The Quiet Light of Christmas

The Christmas tree stands quietly in the corner, its little lights pushing back the darkness, a silent memorial to a not-quite-silent night. The father was afraid, the mother in great pain, and the baby probably howled as babies do. They made sounds of distress and confusion, though we sing of comfort and joy.

This is the shock of Christmas, which remains a comfort and a scandal 2,000 years later.

It is shocking because, according to the story, this baby had a choice – to lay himself in Joseph’s hard hands, to plant himself the smallest seed in Mary’s womb, to burst frail and naked into a cold dark world.

Might God come gently? Allow himself to be overlooked and rejected because he so loves the world? Many hope not, for a loving God is still God, and no God is wanted here. They are done with Jesus as almighty Rome was done with Jesus. But Rome is long gone, and Jesus remains.

The light of Christmas is still pushing back the darkness, even here in America, where darkness grows. Even to us, a child is born, and to us, a son is given, calling across the ages that God is with us in our distress and confusion, that he came gently to offer us comfort and joy.

Perhaps we will welcome the Christ-child this year, amazed by the love and humility of God. Perhaps we will turn away. But this much is certain. When America has returned to dust as Rome returned to dust, Jesus will remain.

A Shepherd’s Story

I am the last man on earth to be telling this story – a ragged man who smells of sheep and earth and campfire. I would not tell it, except that it happened to me.

An hour ago, we were in the fields, throwing sticks on the fire and trying to stay warm. An hour ago, I don’t think I believed in angels. Well, I am warm now, and I know more about angels than most any man alive.

I was watching the stars when it burst into view, a towering monster of light with blazing eyes and a voice like a trumpet. I was terrified until I noticed the expression on his face and realized I could understand his words.

He was glad – glad with some gigantic joy, and soon there were hundreds of them – hopping about like excited children, shouting, and singing like their hearts were on fire.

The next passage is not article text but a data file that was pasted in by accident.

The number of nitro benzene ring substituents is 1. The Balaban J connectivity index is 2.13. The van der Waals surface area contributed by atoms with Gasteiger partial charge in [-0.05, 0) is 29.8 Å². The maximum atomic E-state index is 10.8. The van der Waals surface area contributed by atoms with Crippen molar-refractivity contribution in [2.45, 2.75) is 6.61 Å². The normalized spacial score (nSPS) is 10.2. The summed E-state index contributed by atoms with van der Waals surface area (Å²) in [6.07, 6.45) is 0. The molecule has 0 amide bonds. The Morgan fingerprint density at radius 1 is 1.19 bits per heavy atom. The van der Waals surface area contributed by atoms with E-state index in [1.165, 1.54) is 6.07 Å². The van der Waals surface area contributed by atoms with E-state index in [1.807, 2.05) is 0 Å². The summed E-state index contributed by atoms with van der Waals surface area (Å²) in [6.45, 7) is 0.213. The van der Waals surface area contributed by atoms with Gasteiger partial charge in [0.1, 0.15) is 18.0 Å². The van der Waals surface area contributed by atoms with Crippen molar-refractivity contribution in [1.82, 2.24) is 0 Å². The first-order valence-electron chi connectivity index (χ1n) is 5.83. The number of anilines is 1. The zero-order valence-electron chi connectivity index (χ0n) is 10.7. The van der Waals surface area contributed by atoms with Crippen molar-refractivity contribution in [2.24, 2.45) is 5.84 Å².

I was still shaking, but the joy on their beautiful faces broke my heart. Whatever they were telling us, it was shaking them, too.

When they left, we stared into the suddenly dark and silent sky, breathed air that stirred in their wake and smelled like springtime, and the sea, and some strange incense, all mixed together.

For a minute, no one said anything. I trembled, but I was no longer afraid, maybe not even surprised. Somehow, I think I knew there was such beauty in the world – there was a place for it in your soul, just waiting. But I never expected to see it, had almost forgotten it was there.

We will find him in Bethlehem, they said – just over those hills – and so we run with our own gigantic joy; run so far that my lungs are on fire, just as my heart is on fire.

And now, still panting, I step into the dark barn, duck under the cobwebbed timber, and stop. Lamplight flickers over the drafty room. A man leans against the wall, and a woman leans against him. In front of them, a rickety feed trough, and there the child lies.

If I had not seen the angels, I would not understand what I feel right now, the sparks shooting through my arms and face as I step carefully over the straw and kneel before the manger. I would think I had lost my senses, not awakened a new one.

But somehow, my heart knows you, child. It knew there was someone like you in the world, though it did not know that it knew. To meet you is a remembering. To kneel here is a coming home. My heart burns like an angel, like a moth rushing toward light. I am only a shepherd, but I know I was made for you.

I take one more look as we turn to leave, shake my head as I step into the night. How strange that this is the story of God and that I, who smell of sheep and earth, am the one telling it.

I would not tell it, but this is where the angels sang. We are ragged people, but it was to us the Christ-child came.

—-

This story is a dramatization of events recorded in Luke 2.

Written for LIFE International, 2021.

Are We Done With Wonder?

In this season, dominated by the claim of an ancient miracle, I’m thinking of the book in which this claim is recorded. It is a strange book, tone-deaf to our modern sensibilities.

It used to be called ‘the good book’, which seems odd because it speaks with moral authority and it claims definite knowledge of God’s thoughts and intentions. In our culture, that’s considered a recipe for evil, not good.